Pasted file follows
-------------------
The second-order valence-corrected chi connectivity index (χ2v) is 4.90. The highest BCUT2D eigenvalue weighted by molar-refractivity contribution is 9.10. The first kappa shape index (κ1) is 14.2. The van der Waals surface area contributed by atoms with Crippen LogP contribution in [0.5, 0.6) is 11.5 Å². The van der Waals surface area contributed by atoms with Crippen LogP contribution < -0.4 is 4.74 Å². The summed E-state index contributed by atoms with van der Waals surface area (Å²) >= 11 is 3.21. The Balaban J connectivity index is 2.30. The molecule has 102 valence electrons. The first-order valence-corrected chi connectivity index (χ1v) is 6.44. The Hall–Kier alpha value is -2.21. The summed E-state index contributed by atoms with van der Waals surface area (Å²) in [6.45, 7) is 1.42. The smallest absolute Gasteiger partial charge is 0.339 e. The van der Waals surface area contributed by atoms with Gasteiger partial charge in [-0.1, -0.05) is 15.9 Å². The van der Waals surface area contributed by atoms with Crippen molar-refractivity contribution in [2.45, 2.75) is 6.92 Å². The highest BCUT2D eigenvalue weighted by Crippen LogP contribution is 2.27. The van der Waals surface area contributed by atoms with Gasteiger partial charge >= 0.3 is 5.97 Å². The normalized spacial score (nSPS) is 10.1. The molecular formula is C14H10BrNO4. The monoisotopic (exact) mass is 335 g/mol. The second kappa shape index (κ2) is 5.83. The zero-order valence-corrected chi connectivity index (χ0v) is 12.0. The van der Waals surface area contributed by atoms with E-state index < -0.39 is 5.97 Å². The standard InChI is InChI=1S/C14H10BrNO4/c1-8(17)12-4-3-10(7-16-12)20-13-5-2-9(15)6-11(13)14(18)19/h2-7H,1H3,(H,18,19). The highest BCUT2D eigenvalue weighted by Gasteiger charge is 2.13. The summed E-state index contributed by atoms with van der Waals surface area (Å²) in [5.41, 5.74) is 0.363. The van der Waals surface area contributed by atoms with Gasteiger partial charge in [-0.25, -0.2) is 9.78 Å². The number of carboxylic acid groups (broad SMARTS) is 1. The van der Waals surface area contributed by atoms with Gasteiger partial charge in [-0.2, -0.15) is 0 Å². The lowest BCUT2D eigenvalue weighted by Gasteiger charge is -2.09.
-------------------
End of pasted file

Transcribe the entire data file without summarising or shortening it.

The second-order valence-corrected chi connectivity index (χ2v) is 4.90. The highest BCUT2D eigenvalue weighted by molar-refractivity contribution is 9.10. The first kappa shape index (κ1) is 14.2. The van der Waals surface area contributed by atoms with Crippen LogP contribution in [0.5, 0.6) is 11.5 Å². The van der Waals surface area contributed by atoms with Crippen LogP contribution < -0.4 is 4.74 Å². The summed E-state index contributed by atoms with van der Waals surface area (Å²) >= 11 is 3.21. The Balaban J connectivity index is 2.30. The molecule has 102 valence electrons. The first-order valence-corrected chi connectivity index (χ1v) is 6.44. The Hall–Kier alpha value is -2.21. The summed E-state index contributed by atoms with van der Waals surface area (Å²) in [6.45, 7) is 1.42. The smallest absolute Gasteiger partial charge is 0.339 e. The van der Waals surface area contributed by atoms with Gasteiger partial charge in [-0.1, -0.05) is 15.9 Å². The van der Waals surface area contributed by atoms with Crippen molar-refractivity contribution in [2.45, 2.75) is 6.92 Å². The highest BCUT2D eigenvalue weighted by Crippen LogP contribution is 2.27. The van der Waals surface area contributed by atoms with Gasteiger partial charge >= 0.3 is 5.97 Å². The normalized spacial score (nSPS) is 10.1. The molecular formula is C14H10BrNO4. The monoisotopic (exact) mass is 335 g/mol. The second kappa shape index (κ2) is 5.83. The zero-order valence-corrected chi connectivity index (χ0v) is 12.0. The van der Waals surface area contributed by atoms with E-state index < -0.39 is 5.97 Å². The standard InChI is InChI=1S/C14H10BrNO4/c1-8(17)12-4-3-10(7-16-12)20-13-5-2-9(15)6-11(13)14(18)19/h2-7H,1H3,(H,18,19). The highest BCUT2D eigenvalue weighted by Gasteiger charge is 2.13. The summed E-state index contributed by atoms with van der Waals surface area (Å²) in [5.41, 5.74) is 0.363. The van der Waals surface area contributed by atoms with Gasteiger partial charge in [-0.25, -0.2) is 9.78 Å². The number of carboxylic acid groups (broad SMARTS) is 1. The van der Waals surface area contributed by atoms with Gasteiger partial charge in [-0.2, -0.15) is 0 Å². The lowest BCUT2D eigenvalue weighted by Gasteiger charge is -2.09.